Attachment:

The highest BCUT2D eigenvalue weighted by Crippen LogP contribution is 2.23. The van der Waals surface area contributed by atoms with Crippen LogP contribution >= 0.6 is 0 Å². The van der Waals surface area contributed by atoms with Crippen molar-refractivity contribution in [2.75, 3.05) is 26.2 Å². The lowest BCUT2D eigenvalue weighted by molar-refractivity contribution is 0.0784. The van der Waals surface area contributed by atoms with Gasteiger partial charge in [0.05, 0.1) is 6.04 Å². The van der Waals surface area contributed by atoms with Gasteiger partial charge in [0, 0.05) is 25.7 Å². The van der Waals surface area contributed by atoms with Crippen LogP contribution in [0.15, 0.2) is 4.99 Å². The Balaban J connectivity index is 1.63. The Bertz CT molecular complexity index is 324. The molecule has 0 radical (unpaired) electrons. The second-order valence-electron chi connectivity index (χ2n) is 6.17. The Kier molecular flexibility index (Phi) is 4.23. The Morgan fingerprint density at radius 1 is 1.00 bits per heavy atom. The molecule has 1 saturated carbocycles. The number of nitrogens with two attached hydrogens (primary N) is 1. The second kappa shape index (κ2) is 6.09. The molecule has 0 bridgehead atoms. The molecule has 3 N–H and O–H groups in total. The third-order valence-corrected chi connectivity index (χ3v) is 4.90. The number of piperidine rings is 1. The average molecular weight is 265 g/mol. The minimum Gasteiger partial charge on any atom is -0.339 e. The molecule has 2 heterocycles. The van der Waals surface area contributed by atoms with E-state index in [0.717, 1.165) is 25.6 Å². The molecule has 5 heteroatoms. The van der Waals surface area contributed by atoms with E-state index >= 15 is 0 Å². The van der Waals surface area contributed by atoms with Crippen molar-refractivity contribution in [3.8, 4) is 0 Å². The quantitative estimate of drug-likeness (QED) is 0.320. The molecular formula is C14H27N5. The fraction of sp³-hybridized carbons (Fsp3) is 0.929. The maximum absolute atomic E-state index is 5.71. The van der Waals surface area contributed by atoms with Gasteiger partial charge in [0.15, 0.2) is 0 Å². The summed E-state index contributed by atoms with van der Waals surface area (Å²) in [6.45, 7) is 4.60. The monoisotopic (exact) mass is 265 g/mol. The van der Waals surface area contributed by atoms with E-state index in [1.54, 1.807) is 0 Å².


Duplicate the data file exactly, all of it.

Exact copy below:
The highest BCUT2D eigenvalue weighted by Crippen LogP contribution is 2.23. The van der Waals surface area contributed by atoms with Crippen LogP contribution >= 0.6 is 0 Å². The van der Waals surface area contributed by atoms with Crippen molar-refractivity contribution in [2.75, 3.05) is 26.2 Å². The lowest BCUT2D eigenvalue weighted by molar-refractivity contribution is 0.0784. The van der Waals surface area contributed by atoms with Gasteiger partial charge in [0.05, 0.1) is 6.04 Å². The van der Waals surface area contributed by atoms with Gasteiger partial charge in [0, 0.05) is 25.7 Å². The van der Waals surface area contributed by atoms with Crippen LogP contribution in [0.15, 0.2) is 4.99 Å². The Balaban J connectivity index is 1.63. The Bertz CT molecular complexity index is 324. The molecule has 0 radical (unpaired) electrons. The second-order valence-electron chi connectivity index (χ2n) is 6.17. The Kier molecular flexibility index (Phi) is 4.23. The Morgan fingerprint density at radius 1 is 1.00 bits per heavy atom. The molecule has 1 saturated carbocycles. The number of nitrogens with two attached hydrogens (primary N) is 1. The second kappa shape index (κ2) is 6.09. The molecule has 0 bridgehead atoms. The molecule has 3 N–H and O–H groups in total. The third-order valence-corrected chi connectivity index (χ3v) is 4.90. The number of piperidine rings is 1. The average molecular weight is 265 g/mol. The minimum Gasteiger partial charge on any atom is -0.339 e. The molecule has 2 heterocycles. The van der Waals surface area contributed by atoms with E-state index in [0.717, 1.165) is 25.6 Å². The molecule has 5 heteroatoms. The van der Waals surface area contributed by atoms with E-state index >= 15 is 0 Å². The van der Waals surface area contributed by atoms with Crippen molar-refractivity contribution in [3.8, 4) is 0 Å². The quantitative estimate of drug-likeness (QED) is 0.320. The molecular formula is C14H27N5. The fraction of sp³-hybridized carbons (Fsp3) is 0.929. The maximum absolute atomic E-state index is 5.71. The van der Waals surface area contributed by atoms with Gasteiger partial charge in [0.15, 0.2) is 0 Å². The summed E-state index contributed by atoms with van der Waals surface area (Å²) in [6.45, 7) is 4.60. The monoisotopic (exact) mass is 265 g/mol. The van der Waals surface area contributed by atoms with E-state index in [1.54, 1.807) is 0 Å².